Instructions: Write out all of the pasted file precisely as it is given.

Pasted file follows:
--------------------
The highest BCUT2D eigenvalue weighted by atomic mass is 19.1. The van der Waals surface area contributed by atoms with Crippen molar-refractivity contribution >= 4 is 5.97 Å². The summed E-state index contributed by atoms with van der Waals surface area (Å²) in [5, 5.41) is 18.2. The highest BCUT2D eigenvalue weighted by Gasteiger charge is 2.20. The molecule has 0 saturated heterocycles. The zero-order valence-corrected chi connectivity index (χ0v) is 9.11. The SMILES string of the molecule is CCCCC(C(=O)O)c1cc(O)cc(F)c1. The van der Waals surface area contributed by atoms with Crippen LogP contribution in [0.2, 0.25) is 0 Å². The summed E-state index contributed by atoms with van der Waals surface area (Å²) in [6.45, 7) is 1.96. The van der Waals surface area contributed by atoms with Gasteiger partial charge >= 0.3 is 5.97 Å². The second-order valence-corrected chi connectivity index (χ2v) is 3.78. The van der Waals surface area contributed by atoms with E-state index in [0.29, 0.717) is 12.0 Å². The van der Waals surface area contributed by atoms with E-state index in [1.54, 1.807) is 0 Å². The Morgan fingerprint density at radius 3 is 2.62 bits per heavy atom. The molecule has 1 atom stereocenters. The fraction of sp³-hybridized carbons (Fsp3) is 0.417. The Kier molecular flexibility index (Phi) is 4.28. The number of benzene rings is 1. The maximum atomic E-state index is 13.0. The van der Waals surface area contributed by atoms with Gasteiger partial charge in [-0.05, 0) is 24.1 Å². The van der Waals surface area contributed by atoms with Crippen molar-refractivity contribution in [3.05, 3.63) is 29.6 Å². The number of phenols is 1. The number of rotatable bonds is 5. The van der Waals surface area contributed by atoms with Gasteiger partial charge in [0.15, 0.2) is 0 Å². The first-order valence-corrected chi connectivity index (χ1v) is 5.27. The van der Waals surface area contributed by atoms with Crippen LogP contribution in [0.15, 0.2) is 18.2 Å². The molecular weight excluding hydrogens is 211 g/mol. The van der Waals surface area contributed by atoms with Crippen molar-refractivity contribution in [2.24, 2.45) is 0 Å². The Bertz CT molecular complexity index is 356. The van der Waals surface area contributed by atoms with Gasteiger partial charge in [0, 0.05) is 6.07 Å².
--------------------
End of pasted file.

The highest BCUT2D eigenvalue weighted by atomic mass is 19.1. The van der Waals surface area contributed by atoms with Crippen molar-refractivity contribution >= 4 is 5.97 Å². The summed E-state index contributed by atoms with van der Waals surface area (Å²) in [5, 5.41) is 18.2. The highest BCUT2D eigenvalue weighted by Gasteiger charge is 2.20. The molecule has 0 saturated heterocycles. The zero-order valence-corrected chi connectivity index (χ0v) is 9.11. The SMILES string of the molecule is CCCCC(C(=O)O)c1cc(O)cc(F)c1. The van der Waals surface area contributed by atoms with Crippen LogP contribution in [0.2, 0.25) is 0 Å². The summed E-state index contributed by atoms with van der Waals surface area (Å²) in [6.45, 7) is 1.96. The van der Waals surface area contributed by atoms with Gasteiger partial charge >= 0.3 is 5.97 Å². The second-order valence-corrected chi connectivity index (χ2v) is 3.78. The van der Waals surface area contributed by atoms with E-state index in [0.29, 0.717) is 12.0 Å². The van der Waals surface area contributed by atoms with E-state index in [1.54, 1.807) is 0 Å². The Morgan fingerprint density at radius 3 is 2.62 bits per heavy atom. The molecule has 1 atom stereocenters. The fraction of sp³-hybridized carbons (Fsp3) is 0.417. The Kier molecular flexibility index (Phi) is 4.28. The number of benzene rings is 1. The maximum atomic E-state index is 13.0. The van der Waals surface area contributed by atoms with Gasteiger partial charge in [-0.05, 0) is 24.1 Å². The van der Waals surface area contributed by atoms with Crippen molar-refractivity contribution in [3.05, 3.63) is 29.6 Å². The number of phenols is 1. The number of rotatable bonds is 5. The van der Waals surface area contributed by atoms with Gasteiger partial charge in [0.15, 0.2) is 0 Å². The first-order valence-corrected chi connectivity index (χ1v) is 5.27. The van der Waals surface area contributed by atoms with Crippen LogP contribution in [0.15, 0.2) is 18.2 Å². The molecular weight excluding hydrogens is 211 g/mol. The van der Waals surface area contributed by atoms with Crippen molar-refractivity contribution in [2.24, 2.45) is 0 Å². The Bertz CT molecular complexity index is 356. The van der Waals surface area contributed by atoms with Gasteiger partial charge in [0, 0.05) is 6.07 Å².